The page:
The second edition of the annual Okavango Delta Music Festival has been set for 29 August to September 1.
Held at the remote Tsutsubega settlement, a 40-minute drive from Maun, the festival has attracted a stellar cast, with local legends Shanti Lo, Mpho Sebina and Sereetsi and Natives all lined-up to perform.
Zimbabwean acts such as Dzembe Monks and the Flying Bantu add international flair to the event.
This week, festival organiser, Sophie Dandridge tells FRANCINAH BAAITSE-MMANA a bit more about this music spectacle situated on a magnificent island in the floodplains of the Okavango Delta swamps.
Dandridge promises revellers three days of stunning scenery, blissful fun and top class entertainment.
Q. Tell us about the coming music festival?
A. The Okavango Music Festival is an annual event that takes place every last weekend of August in Tsutsubega.
It is about 40 minutes drive on a sandy road from Maun.
It’s a very interesting event.
Q. How does it benefit Tsutsubega community?
A. The point of the music festival is to uplift the Tsutsubega community, to provide employment for them and to bring music and tourism into their area and give them some alternatives.
Some of them provide camping facilities for the festival goers.
During the festival, we have about 20 artists, bands, DJs and performers.
It is very popular, we had it last year and about 500 hundred people attended.
This year we are aiming for 1, 000 people; so it is small and intimate but it’s really good fun.
Q. Is it an adult or family themed event?
A. There is a food court, there are bars and lots of other side activities, but it is very family friendly so lots of children can come.
We have a children’s themed camp – it is called ‘Make Space’.
There is lots of creativity where children make things and there is a lot to entertain them.
There is an outdoor cinema for the children as well, so there is plenty going on and adults can enjoy the music and dancing at the bar.
It is really a fun festival.
Q. Since the festival runs for a whole weekend, is there accommodation for those travelling from far?
A. It is in the bush, on a rustic beautiful island and in the middle of the flat plains. There is no building, no hotel and no bed and breakfast.
People bring their own camping facilities – you bring your own tent, your own bedding and pitch it in the beautiful forest and the campsite, which we built for festival goers.
If it is not your ‘thing’ to camp, then we have service providers who will set up camp for you.
There are different levels of accommodation in terms of standard as well as the luxury, VIP.
VIP is a very beautiful, merry tent with real beds, en-suite toilet, torch and staff to clean up your tent and do the showers for you.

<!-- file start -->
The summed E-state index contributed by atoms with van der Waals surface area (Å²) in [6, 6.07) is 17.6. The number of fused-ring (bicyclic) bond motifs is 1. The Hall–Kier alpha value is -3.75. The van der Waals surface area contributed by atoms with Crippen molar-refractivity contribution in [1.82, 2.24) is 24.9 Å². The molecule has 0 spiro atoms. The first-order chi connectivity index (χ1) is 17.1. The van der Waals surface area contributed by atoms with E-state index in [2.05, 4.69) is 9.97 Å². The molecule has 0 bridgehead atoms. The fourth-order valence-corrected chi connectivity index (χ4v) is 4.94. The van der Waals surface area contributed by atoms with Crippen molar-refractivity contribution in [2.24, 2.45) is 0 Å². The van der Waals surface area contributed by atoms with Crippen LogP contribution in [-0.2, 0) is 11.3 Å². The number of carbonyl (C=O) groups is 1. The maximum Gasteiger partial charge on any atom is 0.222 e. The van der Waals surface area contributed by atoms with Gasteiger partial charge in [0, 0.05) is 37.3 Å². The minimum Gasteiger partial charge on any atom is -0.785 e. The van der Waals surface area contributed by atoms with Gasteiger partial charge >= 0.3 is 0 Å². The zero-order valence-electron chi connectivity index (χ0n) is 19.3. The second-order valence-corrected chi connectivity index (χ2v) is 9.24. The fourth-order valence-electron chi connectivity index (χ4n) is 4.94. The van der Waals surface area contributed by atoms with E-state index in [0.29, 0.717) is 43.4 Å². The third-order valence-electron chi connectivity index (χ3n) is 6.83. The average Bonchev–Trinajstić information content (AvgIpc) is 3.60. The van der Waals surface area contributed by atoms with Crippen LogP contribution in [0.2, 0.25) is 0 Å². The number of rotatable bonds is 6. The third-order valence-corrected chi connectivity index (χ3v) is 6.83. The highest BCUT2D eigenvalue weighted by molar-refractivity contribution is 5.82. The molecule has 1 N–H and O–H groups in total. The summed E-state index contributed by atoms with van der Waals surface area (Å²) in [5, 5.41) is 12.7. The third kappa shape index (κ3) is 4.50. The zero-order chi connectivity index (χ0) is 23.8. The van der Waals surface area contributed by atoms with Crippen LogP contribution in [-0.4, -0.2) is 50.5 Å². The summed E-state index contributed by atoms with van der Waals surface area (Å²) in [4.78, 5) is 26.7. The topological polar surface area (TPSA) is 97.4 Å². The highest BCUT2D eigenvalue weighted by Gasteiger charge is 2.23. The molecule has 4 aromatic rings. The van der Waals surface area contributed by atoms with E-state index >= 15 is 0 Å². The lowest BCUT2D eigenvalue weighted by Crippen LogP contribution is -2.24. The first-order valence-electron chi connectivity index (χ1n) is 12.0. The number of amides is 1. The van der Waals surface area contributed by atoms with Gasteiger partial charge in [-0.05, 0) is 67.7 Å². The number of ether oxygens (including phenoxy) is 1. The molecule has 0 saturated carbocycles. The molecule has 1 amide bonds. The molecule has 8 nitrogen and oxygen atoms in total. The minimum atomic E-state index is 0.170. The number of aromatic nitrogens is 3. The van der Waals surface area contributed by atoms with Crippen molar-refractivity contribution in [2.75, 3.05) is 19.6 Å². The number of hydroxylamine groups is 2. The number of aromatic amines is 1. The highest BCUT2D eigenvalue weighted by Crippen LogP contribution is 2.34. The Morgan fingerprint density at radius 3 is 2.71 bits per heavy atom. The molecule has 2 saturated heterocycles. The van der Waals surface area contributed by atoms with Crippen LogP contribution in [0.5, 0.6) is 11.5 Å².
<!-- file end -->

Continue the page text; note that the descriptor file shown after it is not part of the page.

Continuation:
If you really want a glamorous camping option then we have that as well, but if you do not want to pay anything and you want to only experience everything then you bring all your own things.
Q. Which artists have you booked to perform?
A. We have a great line up this year.
Lots of Botswana artists, including Shanti Lo, Mpho Sebina, Sereetsi and Natives and a few more, so we are very excited about that.
We have also invited artists from Zimbabwe, like the Dzembe Monks, the Flying Bantu, Arcades, Evicted and some artists coming from South Africa as well.
Q. Briefly tell us a bit about the history behind the festival?
A. It is an annual event and we had our very first festival last year August.
It was a test, to see if people would be interested and if we could help the community through it and it was a great success.
We hired many locals from Tsutsubega community to help out and they made a lot of money.
As you may be aware, there are no employment opportunities in that area so they were happy to make a few bucks.
Q. Sounds good….
A. The festival helps the community of Tsutsubega derive direct economic benefit from environmental tourism through the campsites, and employment at the festival.
The main community projects that the Festival implements include a literacy programme and stimulation centre, a reed straw project and also the ‘Feed a Child Botswana’ initiative to ensure the children in the community receive at least one nutritious meal a day.
Q. Are tickets on sale yet?
A. Tickets are sold online.
You can go to our website, www.okmusicfestival.com.
On the website, under the menu ‘tickets’, there is a whole range of options where they can buy tickets in Gaborone or Johannesburg or Vic Falls in Zimbabwe, Maun or Francistown.
We have made tickets available all over the place, even in Namibia.
Merchandise, including t-shirts and caps are also on sale.
Q. Besides the music festival, what else do you do?
A. I run a little cafe in Maun, called Tshilli Cafe.
I also have a lodge, called Tshilli Farm Lodge, which I run with my husband, Adrian, in Tsutsubega.
That is how we got involved with the community of Tsutsubega.
That is about it.
We are conservationists, we are farmers, we run a few little businesses as well.
Q. So you are family woman?
A. Yes we have two kids: Anna who is 12 and Nicholas who is just turning 11.
They school at Matshwane in Maun, so we have a lot of family time together.
Q. Sounds blissful – finally, Thank God it’s Friday, what are you up to this weekend?
A. This Friday we are having a big party at Tshilli Cafe.
We are flying up one of the DJ’s from the music festival from Cape Town to come and play for us tomorrow night at the cafe.
So we like a good party as well. I like music!